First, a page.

From the review: Imagine a film about a backer of an American war in the Third World who, as a State Department official, decides to visit and observe that war firsthand. After many months he learns that most of what our leaders have been telling the public about the war was wrong. In reality, our side was not winning, and most of the claims made for the effort were false. For example, patrols reported to protect certain areas did not even exist.
The written reports describing these patrols were simply made up. Therefore both American troops, and the foreign natives we were allied with, were dying by the thousands for fraudulent reasons. When he returns from his tour abroad, the official learns about a secret Defense Department study. It exposes much of what he had observed. The study is being supervised by his old boss, who gives him access to it. He then meets with a politician who is against the war and they begin to share certain ideas about opposing it. That politician decides to run for president in order to end the war. But he is assassinated while on the verge of winning his party’s nomination.
As a result, a new president takes office, yet he is not that interested in ending what has now become a continuing disaster. In fact, the new president actually expands combat operations into two neighboring countries. The former hawk has now become a dove dedicated to ending the war. He decides his only option is to copy the secret study since it shows all the deceptions and failures of the war. He goes to Washington and offers it to four anti-war politicians to read on the floor of Congress. They all have reasons to refuse. He then decides to go to an old reporter friend who, like him, went from backing the war to opposing it. His newspaper decides to publish a long series based on the secret study. But on the third day of publication, the new president goes to court to stop publication. So our protagonist goes to an old acquaintance at a rival newspaper, and that paper decides to publish.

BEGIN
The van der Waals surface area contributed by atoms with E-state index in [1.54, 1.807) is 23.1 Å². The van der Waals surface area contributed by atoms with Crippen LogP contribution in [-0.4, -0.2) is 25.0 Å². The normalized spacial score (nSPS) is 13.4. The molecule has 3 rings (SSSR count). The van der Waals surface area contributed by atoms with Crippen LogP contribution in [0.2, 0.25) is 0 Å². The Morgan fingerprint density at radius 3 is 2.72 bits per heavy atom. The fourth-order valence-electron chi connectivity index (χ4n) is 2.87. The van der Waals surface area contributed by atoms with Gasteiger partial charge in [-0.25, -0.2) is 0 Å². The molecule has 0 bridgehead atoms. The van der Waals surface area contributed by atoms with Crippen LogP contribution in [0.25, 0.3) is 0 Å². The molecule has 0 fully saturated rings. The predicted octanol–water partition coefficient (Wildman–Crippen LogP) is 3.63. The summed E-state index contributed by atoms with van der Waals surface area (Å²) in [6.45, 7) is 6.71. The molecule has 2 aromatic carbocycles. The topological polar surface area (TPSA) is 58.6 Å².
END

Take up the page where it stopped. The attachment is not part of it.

They are also sued but our converted dove gets copies to many other papers, nearly twenty in all. They all publish. And he finally finds a senator to read the documents into the congressional record. The new president charges him for theft and espionage. But the president’s administration uses several unethical means in order to indict him—including influencing the judge with a job offer. These acts are publicized and the charges dismissed. He becomes a household name and, quite rightly, a national hero. Who wouldn’t want to see a movie based on that story? Who wouldn’t like to be part of making a movie based on that story? Well, evidently, Tom Hanks and Steven Spielberg wouldn’t. Instead, they have produced a movie, “The Post,” depicting a very different set of events.